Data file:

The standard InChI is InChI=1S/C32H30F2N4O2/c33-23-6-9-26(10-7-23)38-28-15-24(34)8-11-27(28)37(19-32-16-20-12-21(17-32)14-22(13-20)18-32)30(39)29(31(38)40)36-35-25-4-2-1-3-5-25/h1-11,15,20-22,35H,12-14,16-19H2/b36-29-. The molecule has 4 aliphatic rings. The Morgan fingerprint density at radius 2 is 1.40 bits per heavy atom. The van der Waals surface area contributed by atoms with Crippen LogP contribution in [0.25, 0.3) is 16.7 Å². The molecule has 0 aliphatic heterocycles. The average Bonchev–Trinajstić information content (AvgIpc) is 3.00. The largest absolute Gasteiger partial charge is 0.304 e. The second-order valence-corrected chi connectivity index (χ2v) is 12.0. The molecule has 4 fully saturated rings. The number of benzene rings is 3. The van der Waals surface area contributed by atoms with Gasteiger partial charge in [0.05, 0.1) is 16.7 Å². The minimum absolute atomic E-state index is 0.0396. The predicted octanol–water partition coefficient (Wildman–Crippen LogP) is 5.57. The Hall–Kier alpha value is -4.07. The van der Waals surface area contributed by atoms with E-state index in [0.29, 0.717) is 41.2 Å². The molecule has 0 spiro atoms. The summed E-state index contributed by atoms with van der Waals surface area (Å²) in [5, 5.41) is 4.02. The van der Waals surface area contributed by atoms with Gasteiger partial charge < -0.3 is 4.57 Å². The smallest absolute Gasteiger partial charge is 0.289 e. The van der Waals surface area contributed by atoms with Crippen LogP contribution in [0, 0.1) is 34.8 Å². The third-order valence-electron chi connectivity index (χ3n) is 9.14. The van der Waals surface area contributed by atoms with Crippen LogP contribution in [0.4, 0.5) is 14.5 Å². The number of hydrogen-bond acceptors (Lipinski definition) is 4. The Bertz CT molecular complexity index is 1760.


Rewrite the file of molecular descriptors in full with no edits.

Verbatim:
The standard InChI is InChI=1S/C32H30F2N4O2/c33-23-6-9-26(10-7-23)38-28-15-24(34)8-11-27(28)37(19-32-16-20-12-21(17-32)14-22(13-20)18-32)30(39)29(31(38)40)36-35-25-4-2-1-3-5-25/h1-11,15,20-22,35H,12-14,16-19H2/b36-29-. The molecule has 4 aliphatic rings. The Morgan fingerprint density at radius 2 is 1.40 bits per heavy atom. The van der Waals surface area contributed by atoms with Crippen LogP contribution in [0.25, 0.3) is 16.7 Å². The molecule has 0 aliphatic heterocycles. The average Bonchev–Trinajstić information content (AvgIpc) is 3.00. The largest absolute Gasteiger partial charge is 0.304 e. The second-order valence-corrected chi connectivity index (χ2v) is 12.0. The molecule has 4 fully saturated rings. The number of benzene rings is 3. The van der Waals surface area contributed by atoms with Gasteiger partial charge in [0.05, 0.1) is 16.7 Å². The minimum absolute atomic E-state index is 0.0396. The predicted octanol–water partition coefficient (Wildman–Crippen LogP) is 5.57. The Hall–Kier alpha value is -4.07. The van der Waals surface area contributed by atoms with E-state index in [0.29, 0.717) is 41.2 Å². The molecule has 0 spiro atoms. The summed E-state index contributed by atoms with van der Waals surface area (Å²) in [5, 5.41) is 4.02. The van der Waals surface area contributed by atoms with Gasteiger partial charge < -0.3 is 4.57 Å². The smallest absolute Gasteiger partial charge is 0.289 e. The van der Waals surface area contributed by atoms with Crippen LogP contribution in [0, 0.1) is 34.8 Å². The third-order valence-electron chi connectivity index (χ3n) is 9.14. The van der Waals surface area contributed by atoms with Crippen LogP contribution in [0.4, 0.5) is 14.5 Å². The number of hydrogen-bond acceptors (Lipinski definition) is 4. The Bertz CT molecular complexity index is 1760.